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Diabetes > Diabetes: The basics > What is diabetes?
Diabetes: The basics
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What is diabetes?

Diabetes is a condition of elevated blood sugars where the body does not produce enough insulin to meet the body's needs or the body does not respond properly to the insulin being made. Insulin is important because it moves glucose (or sugar) into the body's cells from the blood. It also has a number of other effects on metabolism.

The medical name of this condition is diabetes mellitus. It is sometimes referred to as "sugar diabetes." There is another form of diabetes, called diabetes insipidus, which is a relatively rare condition in which the kidneys are unable to conserve water, leading to excessive urination. When people talk about diabetes, they are usually referring to diabetes mellitus.

The food we eat provides our bodies with glucose, which is used by the cells as a source of energy. If insulin isn't available or doesn't work correctly to move glucose from the blood into cells, glucose will stay in the blood. High blood glucose levels are toxic, and cells that don't get glucose are lacking the fuel they need. These two problems cause the symptoms of diabetes.

There are two main kinds of diabetes mellitus: type 1 diabetes and type 2 diabetes. More than 90% of all people with diabetes have type 2. Overall, about 30 million people in North America have diabetes. Only about two-thirds of people with type 2 diabetes are aware of it and are receiving treatment because, for many people, its early symptoms are not noticeable without testing.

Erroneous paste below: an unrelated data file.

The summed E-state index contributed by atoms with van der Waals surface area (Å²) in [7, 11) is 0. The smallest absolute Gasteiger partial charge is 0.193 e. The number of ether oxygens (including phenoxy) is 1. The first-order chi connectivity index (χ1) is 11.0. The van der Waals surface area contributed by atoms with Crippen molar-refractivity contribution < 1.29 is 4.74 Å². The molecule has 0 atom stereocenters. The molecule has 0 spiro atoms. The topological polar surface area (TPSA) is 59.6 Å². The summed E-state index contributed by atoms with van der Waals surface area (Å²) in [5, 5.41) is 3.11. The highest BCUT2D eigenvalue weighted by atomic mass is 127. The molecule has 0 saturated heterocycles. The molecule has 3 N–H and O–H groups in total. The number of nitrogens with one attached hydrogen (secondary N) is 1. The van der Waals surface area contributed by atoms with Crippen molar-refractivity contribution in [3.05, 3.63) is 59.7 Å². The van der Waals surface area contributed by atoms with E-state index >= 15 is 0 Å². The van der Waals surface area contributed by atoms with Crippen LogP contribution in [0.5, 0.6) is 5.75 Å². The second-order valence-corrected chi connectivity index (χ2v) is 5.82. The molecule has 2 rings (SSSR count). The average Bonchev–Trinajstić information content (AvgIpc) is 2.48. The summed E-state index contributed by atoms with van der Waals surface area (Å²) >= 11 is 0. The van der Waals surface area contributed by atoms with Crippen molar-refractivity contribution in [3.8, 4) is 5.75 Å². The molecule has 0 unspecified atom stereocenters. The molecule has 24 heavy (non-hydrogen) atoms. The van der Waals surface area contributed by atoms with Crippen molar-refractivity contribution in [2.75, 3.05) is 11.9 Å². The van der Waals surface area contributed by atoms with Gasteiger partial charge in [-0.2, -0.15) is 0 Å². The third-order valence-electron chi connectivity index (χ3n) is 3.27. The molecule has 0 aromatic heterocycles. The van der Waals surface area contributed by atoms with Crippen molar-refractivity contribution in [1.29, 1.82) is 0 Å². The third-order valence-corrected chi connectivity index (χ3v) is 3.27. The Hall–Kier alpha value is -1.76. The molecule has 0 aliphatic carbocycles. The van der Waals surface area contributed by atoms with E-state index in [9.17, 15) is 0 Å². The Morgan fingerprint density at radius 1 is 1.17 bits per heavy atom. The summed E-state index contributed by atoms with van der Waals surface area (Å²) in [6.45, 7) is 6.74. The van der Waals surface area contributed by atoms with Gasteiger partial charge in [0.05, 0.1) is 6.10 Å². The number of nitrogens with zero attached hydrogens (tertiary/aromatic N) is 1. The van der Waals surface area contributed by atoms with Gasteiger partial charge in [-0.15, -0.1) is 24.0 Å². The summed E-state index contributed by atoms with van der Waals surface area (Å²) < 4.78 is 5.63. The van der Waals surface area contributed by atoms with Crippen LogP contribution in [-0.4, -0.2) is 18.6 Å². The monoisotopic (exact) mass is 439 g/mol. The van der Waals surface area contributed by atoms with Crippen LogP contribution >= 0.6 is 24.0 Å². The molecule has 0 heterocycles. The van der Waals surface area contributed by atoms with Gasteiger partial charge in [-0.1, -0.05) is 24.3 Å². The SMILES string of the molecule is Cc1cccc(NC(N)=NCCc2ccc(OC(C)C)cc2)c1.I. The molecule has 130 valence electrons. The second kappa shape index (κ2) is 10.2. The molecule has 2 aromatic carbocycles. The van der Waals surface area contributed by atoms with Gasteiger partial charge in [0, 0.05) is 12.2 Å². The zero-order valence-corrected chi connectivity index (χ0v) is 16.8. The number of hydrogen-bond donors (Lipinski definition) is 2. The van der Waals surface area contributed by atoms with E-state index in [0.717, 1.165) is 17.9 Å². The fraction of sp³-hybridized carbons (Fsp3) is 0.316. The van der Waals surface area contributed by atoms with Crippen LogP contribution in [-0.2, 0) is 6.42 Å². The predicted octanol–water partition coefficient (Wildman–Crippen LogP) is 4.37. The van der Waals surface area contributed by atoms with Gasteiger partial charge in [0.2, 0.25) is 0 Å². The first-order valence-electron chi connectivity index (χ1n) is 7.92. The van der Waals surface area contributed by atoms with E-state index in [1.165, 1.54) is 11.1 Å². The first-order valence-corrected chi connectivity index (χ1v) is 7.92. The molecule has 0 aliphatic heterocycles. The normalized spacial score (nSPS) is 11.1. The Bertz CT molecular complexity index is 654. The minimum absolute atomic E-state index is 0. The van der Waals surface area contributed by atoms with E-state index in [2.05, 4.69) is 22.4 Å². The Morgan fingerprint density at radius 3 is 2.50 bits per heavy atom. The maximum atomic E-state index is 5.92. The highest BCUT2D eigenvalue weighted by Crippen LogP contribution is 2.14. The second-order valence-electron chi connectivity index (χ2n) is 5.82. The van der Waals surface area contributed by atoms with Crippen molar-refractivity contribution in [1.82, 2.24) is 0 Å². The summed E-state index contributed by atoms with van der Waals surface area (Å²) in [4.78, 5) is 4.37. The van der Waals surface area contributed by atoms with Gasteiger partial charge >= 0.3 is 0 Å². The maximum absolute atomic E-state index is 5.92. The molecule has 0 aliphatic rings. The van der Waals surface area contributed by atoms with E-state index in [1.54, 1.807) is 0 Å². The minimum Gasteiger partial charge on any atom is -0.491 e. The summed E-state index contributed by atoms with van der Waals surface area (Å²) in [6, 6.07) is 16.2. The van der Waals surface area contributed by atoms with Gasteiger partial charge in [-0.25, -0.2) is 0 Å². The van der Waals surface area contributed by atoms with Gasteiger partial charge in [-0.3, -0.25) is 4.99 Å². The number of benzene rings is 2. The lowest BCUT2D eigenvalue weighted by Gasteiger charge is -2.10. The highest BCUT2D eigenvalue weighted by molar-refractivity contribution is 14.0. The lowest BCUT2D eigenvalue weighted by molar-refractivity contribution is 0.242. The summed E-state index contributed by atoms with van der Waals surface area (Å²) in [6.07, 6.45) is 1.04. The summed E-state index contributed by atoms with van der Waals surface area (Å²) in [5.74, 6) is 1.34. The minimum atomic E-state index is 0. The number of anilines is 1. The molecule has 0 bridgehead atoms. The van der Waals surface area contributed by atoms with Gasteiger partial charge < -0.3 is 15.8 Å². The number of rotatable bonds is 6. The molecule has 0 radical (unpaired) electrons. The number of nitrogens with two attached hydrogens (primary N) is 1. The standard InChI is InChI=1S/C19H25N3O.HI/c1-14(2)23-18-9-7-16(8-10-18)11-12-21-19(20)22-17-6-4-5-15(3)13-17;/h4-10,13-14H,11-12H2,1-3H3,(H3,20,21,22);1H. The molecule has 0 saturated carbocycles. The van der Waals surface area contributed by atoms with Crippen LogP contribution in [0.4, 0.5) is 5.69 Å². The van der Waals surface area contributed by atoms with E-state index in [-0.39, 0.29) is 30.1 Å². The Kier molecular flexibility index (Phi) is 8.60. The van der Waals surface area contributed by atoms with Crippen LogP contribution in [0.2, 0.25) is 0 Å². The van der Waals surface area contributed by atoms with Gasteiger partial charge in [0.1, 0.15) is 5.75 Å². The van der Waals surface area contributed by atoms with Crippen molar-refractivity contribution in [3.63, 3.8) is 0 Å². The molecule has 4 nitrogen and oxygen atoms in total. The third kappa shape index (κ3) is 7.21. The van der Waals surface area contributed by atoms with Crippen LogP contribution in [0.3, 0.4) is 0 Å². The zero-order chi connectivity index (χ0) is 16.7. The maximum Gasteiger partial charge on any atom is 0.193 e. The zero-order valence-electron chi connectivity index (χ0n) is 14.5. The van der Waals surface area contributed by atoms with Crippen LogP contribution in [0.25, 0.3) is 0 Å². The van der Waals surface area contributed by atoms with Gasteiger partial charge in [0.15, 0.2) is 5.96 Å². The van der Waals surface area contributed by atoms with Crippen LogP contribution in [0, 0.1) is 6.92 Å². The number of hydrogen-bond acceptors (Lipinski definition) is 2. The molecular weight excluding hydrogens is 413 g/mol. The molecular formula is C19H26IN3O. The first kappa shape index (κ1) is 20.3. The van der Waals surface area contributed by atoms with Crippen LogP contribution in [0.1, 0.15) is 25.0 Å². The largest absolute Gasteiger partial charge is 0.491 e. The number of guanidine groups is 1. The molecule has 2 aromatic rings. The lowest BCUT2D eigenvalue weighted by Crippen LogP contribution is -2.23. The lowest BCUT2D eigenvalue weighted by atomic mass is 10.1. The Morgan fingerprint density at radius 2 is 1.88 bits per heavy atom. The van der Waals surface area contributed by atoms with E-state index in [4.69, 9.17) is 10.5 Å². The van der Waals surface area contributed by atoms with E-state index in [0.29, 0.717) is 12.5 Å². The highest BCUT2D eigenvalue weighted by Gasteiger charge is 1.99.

Type 1 diabetes used to be called "juvenile" diabetes, since it usually occurs in people under the age of 30. Everyone with type 1 diabetes needs to take insulin on a daily basis.

Type 2 diabetes used to be called "adult-onset" diabetes, because it usually occurs in people over 40. People with type 2 diabetes usually have a family history of this condition and most are overweight. People with type 2 diabetes are treated with a combination of lifestyle changes and medications. Some may eventually need insulin. Certain ethnic groups are at higher risk of developing type 2 diabetes. This includes but is not limited to people of Aboriginal, Hispanic, South Asian, or African descent.

Another less common form is gestational diabetes, a temporary condition that occurs during pregnancy. According to the Canadian Diabetes Association (CDA), approximately 3.7% of non-First-Nations women and up to 18% of First Nations women will develop gestational diabetes. The problem usually clears up after the baby is born, but women who have had gestational diabetes have a higher risk of developing type 2 diabetes later in life.


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